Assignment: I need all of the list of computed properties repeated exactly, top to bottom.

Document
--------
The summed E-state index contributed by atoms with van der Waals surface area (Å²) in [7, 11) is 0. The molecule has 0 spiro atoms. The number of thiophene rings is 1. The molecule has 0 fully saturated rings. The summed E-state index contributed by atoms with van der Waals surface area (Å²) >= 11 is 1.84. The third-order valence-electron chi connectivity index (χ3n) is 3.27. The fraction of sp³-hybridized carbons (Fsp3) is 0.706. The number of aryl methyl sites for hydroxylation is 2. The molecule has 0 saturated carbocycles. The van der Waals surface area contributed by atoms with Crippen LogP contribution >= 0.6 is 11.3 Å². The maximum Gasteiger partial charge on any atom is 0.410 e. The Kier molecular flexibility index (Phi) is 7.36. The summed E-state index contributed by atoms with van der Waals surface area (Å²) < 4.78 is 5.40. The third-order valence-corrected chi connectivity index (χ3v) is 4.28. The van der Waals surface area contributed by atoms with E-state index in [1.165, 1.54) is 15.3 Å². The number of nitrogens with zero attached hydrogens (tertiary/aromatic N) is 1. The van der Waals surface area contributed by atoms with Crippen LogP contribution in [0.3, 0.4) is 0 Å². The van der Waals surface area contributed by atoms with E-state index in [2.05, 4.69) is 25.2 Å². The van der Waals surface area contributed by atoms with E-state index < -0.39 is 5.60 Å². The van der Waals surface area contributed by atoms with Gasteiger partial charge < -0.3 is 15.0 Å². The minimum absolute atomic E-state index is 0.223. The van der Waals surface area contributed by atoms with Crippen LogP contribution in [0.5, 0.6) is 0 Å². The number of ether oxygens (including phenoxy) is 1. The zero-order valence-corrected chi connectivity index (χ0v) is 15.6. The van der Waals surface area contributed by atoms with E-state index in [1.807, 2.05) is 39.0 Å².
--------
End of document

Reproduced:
The summed E-state index contributed by atoms with van der Waals surface area (Å²) in [7, 11) is 0. The molecule has 0 spiro atoms. The number of thiophene rings is 1. The molecule has 0 fully saturated rings. The summed E-state index contributed by atoms with van der Waals surface area (Å²) >= 11 is 1.84. The third-order valence-electron chi connectivity index (χ3n) is 3.27. The fraction of sp³-hybridized carbons (Fsp3) is 0.706. The number of aryl methyl sites for hydroxylation is 2. The molecule has 0 saturated carbocycles. The van der Waals surface area contributed by atoms with Crippen LogP contribution >= 0.6 is 11.3 Å². The maximum Gasteiger partial charge on any atom is 0.410 e. The Kier molecular flexibility index (Phi) is 7.36. The summed E-state index contributed by atoms with van der Waals surface area (Å²) < 4.78 is 5.40. The third-order valence-corrected chi connectivity index (χ3v) is 4.28. The van der Waals surface area contributed by atoms with E-state index in [1.165, 1.54) is 15.3 Å². The number of nitrogens with zero attached hydrogens (tertiary/aromatic N) is 1. The van der Waals surface area contributed by atoms with Crippen LogP contribution in [0.3, 0.4) is 0 Å². The van der Waals surface area contributed by atoms with E-state index in [2.05, 4.69) is 25.2 Å². The van der Waals surface area contributed by atoms with E-state index < -0.39 is 5.60 Å². The van der Waals surface area contributed by atoms with Gasteiger partial charge < -0.3 is 15.0 Å². The minimum absolute atomic E-state index is 0.223. The van der Waals surface area contributed by atoms with Crippen LogP contribution in [0.5, 0.6) is 0 Å². The number of ether oxygens (including phenoxy) is 1. The zero-order valence-corrected chi connectivity index (χ0v) is 15.6. The van der Waals surface area contributed by atoms with E-state index in [1.807, 2.05) is 39.0 Å².